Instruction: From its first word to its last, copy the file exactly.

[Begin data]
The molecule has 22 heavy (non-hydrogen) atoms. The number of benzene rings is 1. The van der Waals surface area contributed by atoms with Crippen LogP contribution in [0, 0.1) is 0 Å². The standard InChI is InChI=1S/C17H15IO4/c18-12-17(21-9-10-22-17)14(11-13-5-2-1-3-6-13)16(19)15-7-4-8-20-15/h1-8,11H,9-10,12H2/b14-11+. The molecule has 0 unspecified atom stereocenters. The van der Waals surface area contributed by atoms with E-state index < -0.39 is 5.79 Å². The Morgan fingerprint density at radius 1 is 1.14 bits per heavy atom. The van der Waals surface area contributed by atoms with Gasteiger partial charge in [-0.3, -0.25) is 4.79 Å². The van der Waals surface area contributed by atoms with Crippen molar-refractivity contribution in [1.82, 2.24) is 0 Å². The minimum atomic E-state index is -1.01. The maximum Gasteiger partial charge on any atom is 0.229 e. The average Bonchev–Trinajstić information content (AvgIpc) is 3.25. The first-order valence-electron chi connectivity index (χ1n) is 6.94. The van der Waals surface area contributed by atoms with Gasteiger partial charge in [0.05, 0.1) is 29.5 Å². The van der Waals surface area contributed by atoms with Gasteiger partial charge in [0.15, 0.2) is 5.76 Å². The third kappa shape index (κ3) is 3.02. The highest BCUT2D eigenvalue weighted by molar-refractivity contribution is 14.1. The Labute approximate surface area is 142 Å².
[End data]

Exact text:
The molecule has 22 heavy (non-hydrogen) atoms. The number of benzene rings is 1. The van der Waals surface area contributed by atoms with Crippen LogP contribution in [0, 0.1) is 0 Å². The standard InChI is InChI=1S/C17H15IO4/c18-12-17(21-9-10-22-17)14(11-13-5-2-1-3-6-13)16(19)15-7-4-8-20-15/h1-8,11H,9-10,12H2/b14-11+. The molecule has 0 unspecified atom stereocenters. The van der Waals surface area contributed by atoms with E-state index < -0.39 is 5.79 Å². The Morgan fingerprint density at radius 1 is 1.14 bits per heavy atom. The van der Waals surface area contributed by atoms with Gasteiger partial charge in [-0.3, -0.25) is 4.79 Å². The van der Waals surface area contributed by atoms with Crippen molar-refractivity contribution in [1.82, 2.24) is 0 Å². The minimum atomic E-state index is -1.01. The maximum Gasteiger partial charge on any atom is 0.229 e. The average Bonchev–Trinajstić information content (AvgIpc) is 3.25. The first-order valence-electron chi connectivity index (χ1n) is 6.94. The van der Waals surface area contributed by atoms with Gasteiger partial charge in [0.05, 0.1) is 29.5 Å². The van der Waals surface area contributed by atoms with Gasteiger partial charge in [0.15, 0.2) is 5.76 Å². The third kappa shape index (κ3) is 3.02. The highest BCUT2D eigenvalue weighted by molar-refractivity contribution is 14.1. The Labute approximate surface area is 142 Å².